The original release for Dreamy is on Roulette, a label we have often found to have problems in the sound department (not to mention notoriously bad vinyl). The originals we’ve played over the years have much too much honk and hardness in the midrange to be taken seriously, at least by us anyway, and certainly not at these prices. When we stumbled upon these good Emus reissues, the skies opened up and the sun shone down upon Sarah’s wonderful 1960 album of ballads as it had never done before.
This reissue is spacious, open, transparent, rich and sweet. It’s yet another remarkable disc from the Golden Age of Vacuum Tube Recording Technology, with the added benefit of mastering using the more modern cutting equipment of the ’70s. We are of course here referring to the good modern mastering of 30+ years ago, not the dubious modern mastering of today.
The combination of old and new works wonders on this title as you will surely hear for yourself on these superb sides.
We were impressed with the fact that these pressings excel in so many areas of reproduction. What was odd about it — odd to most audiophiles but not necessarily to us — was just how rich and Tubey Magical the reissue can be on the right pressing.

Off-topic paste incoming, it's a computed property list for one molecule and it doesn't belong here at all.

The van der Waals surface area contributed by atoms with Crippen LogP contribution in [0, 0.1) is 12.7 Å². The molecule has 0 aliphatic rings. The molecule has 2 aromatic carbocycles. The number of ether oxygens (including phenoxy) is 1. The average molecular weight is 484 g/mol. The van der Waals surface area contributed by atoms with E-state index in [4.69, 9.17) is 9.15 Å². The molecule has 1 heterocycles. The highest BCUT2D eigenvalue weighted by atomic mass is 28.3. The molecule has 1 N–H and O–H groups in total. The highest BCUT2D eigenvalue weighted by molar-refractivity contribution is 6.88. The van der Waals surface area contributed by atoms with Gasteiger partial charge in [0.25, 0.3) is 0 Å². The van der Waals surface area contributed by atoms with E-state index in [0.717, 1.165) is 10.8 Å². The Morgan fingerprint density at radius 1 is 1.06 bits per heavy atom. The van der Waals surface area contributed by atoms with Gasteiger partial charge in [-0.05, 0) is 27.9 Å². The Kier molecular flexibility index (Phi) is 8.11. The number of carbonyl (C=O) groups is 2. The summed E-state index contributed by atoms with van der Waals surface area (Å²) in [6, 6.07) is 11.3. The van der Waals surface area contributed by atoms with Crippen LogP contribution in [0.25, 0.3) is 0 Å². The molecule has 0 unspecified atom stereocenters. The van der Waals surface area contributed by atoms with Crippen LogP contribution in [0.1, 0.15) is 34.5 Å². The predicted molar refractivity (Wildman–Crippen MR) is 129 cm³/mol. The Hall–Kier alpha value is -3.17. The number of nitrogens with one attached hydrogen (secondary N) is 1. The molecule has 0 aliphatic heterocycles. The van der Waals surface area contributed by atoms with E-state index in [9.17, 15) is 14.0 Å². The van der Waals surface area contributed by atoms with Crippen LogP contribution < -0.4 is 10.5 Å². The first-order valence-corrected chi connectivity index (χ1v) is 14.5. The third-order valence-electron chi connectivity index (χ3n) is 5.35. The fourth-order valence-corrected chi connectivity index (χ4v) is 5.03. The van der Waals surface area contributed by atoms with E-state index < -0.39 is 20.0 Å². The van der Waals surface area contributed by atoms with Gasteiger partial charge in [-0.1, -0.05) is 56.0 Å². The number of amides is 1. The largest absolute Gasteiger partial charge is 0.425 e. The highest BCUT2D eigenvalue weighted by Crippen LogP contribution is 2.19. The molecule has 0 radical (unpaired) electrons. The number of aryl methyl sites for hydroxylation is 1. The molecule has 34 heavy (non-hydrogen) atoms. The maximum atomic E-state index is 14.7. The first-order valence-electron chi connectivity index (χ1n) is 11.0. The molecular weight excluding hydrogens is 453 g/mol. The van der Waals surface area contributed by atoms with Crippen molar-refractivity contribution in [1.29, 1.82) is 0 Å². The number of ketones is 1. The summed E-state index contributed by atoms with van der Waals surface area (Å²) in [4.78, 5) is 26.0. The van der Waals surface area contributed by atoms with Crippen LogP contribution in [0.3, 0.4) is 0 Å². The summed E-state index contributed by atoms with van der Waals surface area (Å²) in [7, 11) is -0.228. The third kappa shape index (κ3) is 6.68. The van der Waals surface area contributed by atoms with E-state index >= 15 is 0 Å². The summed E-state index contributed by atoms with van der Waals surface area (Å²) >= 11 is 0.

This leads me to think that most of the natural, full-bodied, lively, clear, rich sound of the album is on the tape, and that all one has to do to get that vintage sound on to a record is simply to thread up the tape on the right machine and hit play.
The fact that nobody seems to be able to make a record that sounds this good these days tells me that in fact, I’m wrong to think that such an approach would work. It just seems to me that somebody should have been able to figure out how to do it by now. In our experience that is simply not the case in the modern world of vinyl reissues, and has not been for many years.